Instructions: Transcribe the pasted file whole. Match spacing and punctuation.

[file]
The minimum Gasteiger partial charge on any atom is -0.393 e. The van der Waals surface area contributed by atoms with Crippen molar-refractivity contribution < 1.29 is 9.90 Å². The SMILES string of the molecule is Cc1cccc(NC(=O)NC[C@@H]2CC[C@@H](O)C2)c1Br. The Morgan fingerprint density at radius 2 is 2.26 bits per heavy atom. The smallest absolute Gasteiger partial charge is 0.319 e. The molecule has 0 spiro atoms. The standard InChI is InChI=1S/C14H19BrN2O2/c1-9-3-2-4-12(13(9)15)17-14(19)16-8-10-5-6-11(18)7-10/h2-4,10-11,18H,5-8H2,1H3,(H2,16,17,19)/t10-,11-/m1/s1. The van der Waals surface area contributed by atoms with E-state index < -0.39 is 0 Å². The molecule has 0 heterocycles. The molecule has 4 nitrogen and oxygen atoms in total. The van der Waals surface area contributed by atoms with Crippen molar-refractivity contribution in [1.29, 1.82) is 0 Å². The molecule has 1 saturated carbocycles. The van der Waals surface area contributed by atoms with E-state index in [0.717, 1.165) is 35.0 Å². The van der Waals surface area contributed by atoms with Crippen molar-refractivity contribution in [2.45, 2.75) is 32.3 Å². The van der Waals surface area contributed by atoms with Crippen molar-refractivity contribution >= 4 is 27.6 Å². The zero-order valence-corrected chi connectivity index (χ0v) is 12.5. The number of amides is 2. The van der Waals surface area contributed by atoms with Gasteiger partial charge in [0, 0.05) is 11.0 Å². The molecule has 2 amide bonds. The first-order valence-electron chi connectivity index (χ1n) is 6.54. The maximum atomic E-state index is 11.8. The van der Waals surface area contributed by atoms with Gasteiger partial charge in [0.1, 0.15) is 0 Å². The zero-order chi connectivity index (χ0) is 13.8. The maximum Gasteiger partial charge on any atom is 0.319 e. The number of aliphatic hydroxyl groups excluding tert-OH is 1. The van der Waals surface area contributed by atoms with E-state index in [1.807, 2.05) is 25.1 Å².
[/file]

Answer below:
The minimum Gasteiger partial charge on any atom is -0.393 e. The van der Waals surface area contributed by atoms with Crippen molar-refractivity contribution < 1.29 is 9.90 Å². The SMILES string of the molecule is Cc1cccc(NC(=O)NC[C@@H]2CC[C@@H](O)C2)c1Br. The Morgan fingerprint density at radius 2 is 2.26 bits per heavy atom. The smallest absolute Gasteiger partial charge is 0.319 e. The molecule has 0 spiro atoms. The standard InChI is InChI=1S/C14H19BrN2O2/c1-9-3-2-4-12(13(9)15)17-14(19)16-8-10-5-6-11(18)7-10/h2-4,10-11,18H,5-8H2,1H3,(H2,16,17,19)/t10-,11-/m1/s1. The van der Waals surface area contributed by atoms with E-state index < -0.39 is 0 Å². The molecule has 0 heterocycles. The molecule has 4 nitrogen and oxygen atoms in total. The van der Waals surface area contributed by atoms with Crippen molar-refractivity contribution in [1.29, 1.82) is 0 Å². The molecule has 1 saturated carbocycles. The van der Waals surface area contributed by atoms with E-state index in [0.717, 1.165) is 35.0 Å². The van der Waals surface area contributed by atoms with Crippen molar-refractivity contribution in [2.45, 2.75) is 32.3 Å². The van der Waals surface area contributed by atoms with Crippen molar-refractivity contribution >= 4 is 27.6 Å². The zero-order valence-corrected chi connectivity index (χ0v) is 12.5. The number of amides is 2. The van der Waals surface area contributed by atoms with Gasteiger partial charge in [0, 0.05) is 11.0 Å². The molecule has 2 amide bonds. The first-order valence-electron chi connectivity index (χ1n) is 6.54. The maximum atomic E-state index is 11.8. The van der Waals surface area contributed by atoms with Gasteiger partial charge in [0.1, 0.15) is 0 Å². The zero-order chi connectivity index (χ0) is 13.8. The maximum Gasteiger partial charge on any atom is 0.319 e. The number of aliphatic hydroxyl groups excluding tert-OH is 1. The van der Waals surface area contributed by atoms with E-state index in [1.807, 2.05) is 25.1 Å².